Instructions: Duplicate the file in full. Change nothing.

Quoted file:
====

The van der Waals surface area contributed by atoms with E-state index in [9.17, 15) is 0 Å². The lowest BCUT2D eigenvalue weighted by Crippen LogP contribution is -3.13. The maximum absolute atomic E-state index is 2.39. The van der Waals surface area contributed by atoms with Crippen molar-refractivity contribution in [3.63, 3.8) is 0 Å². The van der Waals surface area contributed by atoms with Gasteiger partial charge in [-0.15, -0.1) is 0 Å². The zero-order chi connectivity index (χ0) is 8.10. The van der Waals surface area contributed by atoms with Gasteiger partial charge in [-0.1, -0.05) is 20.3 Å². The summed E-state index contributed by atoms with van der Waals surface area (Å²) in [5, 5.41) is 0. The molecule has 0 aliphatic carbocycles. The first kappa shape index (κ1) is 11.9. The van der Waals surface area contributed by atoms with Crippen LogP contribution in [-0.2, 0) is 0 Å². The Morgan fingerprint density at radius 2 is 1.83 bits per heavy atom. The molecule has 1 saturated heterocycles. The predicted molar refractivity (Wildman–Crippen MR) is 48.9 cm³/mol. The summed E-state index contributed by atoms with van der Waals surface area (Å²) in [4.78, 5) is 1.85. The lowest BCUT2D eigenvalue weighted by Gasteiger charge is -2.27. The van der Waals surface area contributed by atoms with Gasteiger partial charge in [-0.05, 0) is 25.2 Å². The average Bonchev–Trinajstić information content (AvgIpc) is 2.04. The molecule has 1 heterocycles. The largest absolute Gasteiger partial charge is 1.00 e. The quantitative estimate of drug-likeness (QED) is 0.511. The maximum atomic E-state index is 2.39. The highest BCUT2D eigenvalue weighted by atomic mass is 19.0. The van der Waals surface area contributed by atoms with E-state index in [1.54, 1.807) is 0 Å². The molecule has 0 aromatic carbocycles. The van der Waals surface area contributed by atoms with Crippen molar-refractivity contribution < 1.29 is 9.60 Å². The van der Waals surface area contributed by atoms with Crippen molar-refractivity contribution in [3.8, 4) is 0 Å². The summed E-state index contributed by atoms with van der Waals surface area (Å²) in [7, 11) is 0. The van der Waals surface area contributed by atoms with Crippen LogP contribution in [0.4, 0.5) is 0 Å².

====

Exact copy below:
The van der Waals surface area contributed by atoms with E-state index in [9.17, 15) is 0 Å². The lowest BCUT2D eigenvalue weighted by Crippen LogP contribution is -3.13. The maximum absolute atomic E-state index is 2.39. The van der Waals surface area contributed by atoms with Crippen molar-refractivity contribution in [3.63, 3.8) is 0 Å². The van der Waals surface area contributed by atoms with Gasteiger partial charge in [-0.15, -0.1) is 0 Å². The zero-order chi connectivity index (χ0) is 8.10. The van der Waals surface area contributed by atoms with Gasteiger partial charge in [-0.1, -0.05) is 20.3 Å². The summed E-state index contributed by atoms with van der Waals surface area (Å²) in [5, 5.41) is 0. The molecule has 0 aliphatic carbocycles. The first kappa shape index (κ1) is 11.9. The van der Waals surface area contributed by atoms with Crippen LogP contribution in [-0.2, 0) is 0 Å². The Morgan fingerprint density at radius 2 is 1.83 bits per heavy atom. The molecule has 1 saturated heterocycles. The predicted molar refractivity (Wildman–Crippen MR) is 48.9 cm³/mol. The summed E-state index contributed by atoms with van der Waals surface area (Å²) in [4.78, 5) is 1.85. The lowest BCUT2D eigenvalue weighted by Gasteiger charge is -2.27. The van der Waals surface area contributed by atoms with Gasteiger partial charge in [-0.05, 0) is 25.2 Å². The average Bonchev–Trinajstić information content (AvgIpc) is 2.04. The molecule has 1 heterocycles. The largest absolute Gasteiger partial charge is 1.00 e. The quantitative estimate of drug-likeness (QED) is 0.511. The maximum atomic E-state index is 2.39. The highest BCUT2D eigenvalue weighted by atomic mass is 19.0. The van der Waals surface area contributed by atoms with E-state index in [1.54, 1.807) is 0 Å². The molecule has 0 aromatic carbocycles. The van der Waals surface area contributed by atoms with Crippen molar-refractivity contribution < 1.29 is 9.60 Å². The van der Waals surface area contributed by atoms with Crippen molar-refractivity contribution in [3.8, 4) is 0 Å². The summed E-state index contributed by atoms with van der Waals surface area (Å²) in [7, 11) is 0. The van der Waals surface area contributed by atoms with Crippen LogP contribution in [0.4, 0.5) is 0 Å².